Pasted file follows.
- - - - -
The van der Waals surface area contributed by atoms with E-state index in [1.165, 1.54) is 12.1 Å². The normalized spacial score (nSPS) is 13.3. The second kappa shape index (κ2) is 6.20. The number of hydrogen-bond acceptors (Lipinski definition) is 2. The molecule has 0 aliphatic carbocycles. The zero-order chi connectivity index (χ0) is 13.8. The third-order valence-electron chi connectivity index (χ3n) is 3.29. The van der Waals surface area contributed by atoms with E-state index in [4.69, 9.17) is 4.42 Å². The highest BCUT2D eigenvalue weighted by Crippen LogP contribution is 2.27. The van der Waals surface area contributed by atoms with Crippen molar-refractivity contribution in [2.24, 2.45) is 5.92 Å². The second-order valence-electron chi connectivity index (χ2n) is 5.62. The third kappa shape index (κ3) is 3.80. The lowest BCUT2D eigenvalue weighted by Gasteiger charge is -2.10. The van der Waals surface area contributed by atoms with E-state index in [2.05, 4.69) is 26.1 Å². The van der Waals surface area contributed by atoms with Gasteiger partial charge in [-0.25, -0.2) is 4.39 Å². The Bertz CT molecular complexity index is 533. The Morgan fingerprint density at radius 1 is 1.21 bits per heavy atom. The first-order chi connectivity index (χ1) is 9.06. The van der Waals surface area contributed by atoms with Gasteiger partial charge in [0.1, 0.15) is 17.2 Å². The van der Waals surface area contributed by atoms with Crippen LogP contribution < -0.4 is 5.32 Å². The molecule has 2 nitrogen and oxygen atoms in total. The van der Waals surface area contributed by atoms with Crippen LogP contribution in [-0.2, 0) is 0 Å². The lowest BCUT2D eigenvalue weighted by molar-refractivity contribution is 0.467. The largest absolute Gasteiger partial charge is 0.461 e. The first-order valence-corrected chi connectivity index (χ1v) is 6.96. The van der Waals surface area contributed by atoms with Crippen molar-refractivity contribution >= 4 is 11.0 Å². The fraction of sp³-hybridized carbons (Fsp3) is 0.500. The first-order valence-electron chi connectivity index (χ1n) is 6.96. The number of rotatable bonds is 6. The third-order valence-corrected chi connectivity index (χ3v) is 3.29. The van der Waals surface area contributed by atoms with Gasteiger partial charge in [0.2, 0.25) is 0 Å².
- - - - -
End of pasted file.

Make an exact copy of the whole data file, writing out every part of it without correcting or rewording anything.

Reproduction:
The van der Waals surface area contributed by atoms with E-state index in [1.165, 1.54) is 12.1 Å². The normalized spacial score (nSPS) is 13.3. The second kappa shape index (κ2) is 6.20. The number of hydrogen-bond acceptors (Lipinski definition) is 2. The molecule has 0 aliphatic carbocycles. The zero-order chi connectivity index (χ0) is 13.8. The third-order valence-electron chi connectivity index (χ3n) is 3.29. The van der Waals surface area contributed by atoms with E-state index in [4.69, 9.17) is 4.42 Å². The highest BCUT2D eigenvalue weighted by Crippen LogP contribution is 2.27. The van der Waals surface area contributed by atoms with Crippen molar-refractivity contribution in [2.24, 2.45) is 5.92 Å². The second-order valence-electron chi connectivity index (χ2n) is 5.62. The third kappa shape index (κ3) is 3.80. The lowest BCUT2D eigenvalue weighted by Gasteiger charge is -2.10. The van der Waals surface area contributed by atoms with E-state index in [2.05, 4.69) is 26.1 Å². The van der Waals surface area contributed by atoms with Gasteiger partial charge in [-0.25, -0.2) is 4.39 Å². The Bertz CT molecular complexity index is 533. The Morgan fingerprint density at radius 1 is 1.21 bits per heavy atom. The first-order chi connectivity index (χ1) is 9.06. The van der Waals surface area contributed by atoms with Gasteiger partial charge in [0.1, 0.15) is 17.2 Å². The van der Waals surface area contributed by atoms with Crippen LogP contribution < -0.4 is 5.32 Å². The molecule has 2 nitrogen and oxygen atoms in total. The van der Waals surface area contributed by atoms with Crippen LogP contribution in [-0.2, 0) is 0 Å². The lowest BCUT2D eigenvalue weighted by molar-refractivity contribution is 0.467. The largest absolute Gasteiger partial charge is 0.461 e. The first-order valence-corrected chi connectivity index (χ1v) is 6.96. The van der Waals surface area contributed by atoms with Crippen molar-refractivity contribution >= 4 is 11.0 Å². The fraction of sp³-hybridized carbons (Fsp3) is 0.500. The first-order valence-electron chi connectivity index (χ1n) is 6.96. The number of rotatable bonds is 6. The third-order valence-corrected chi connectivity index (χ3v) is 3.29. The van der Waals surface area contributed by atoms with Gasteiger partial charge in [0.2, 0.25) is 0 Å².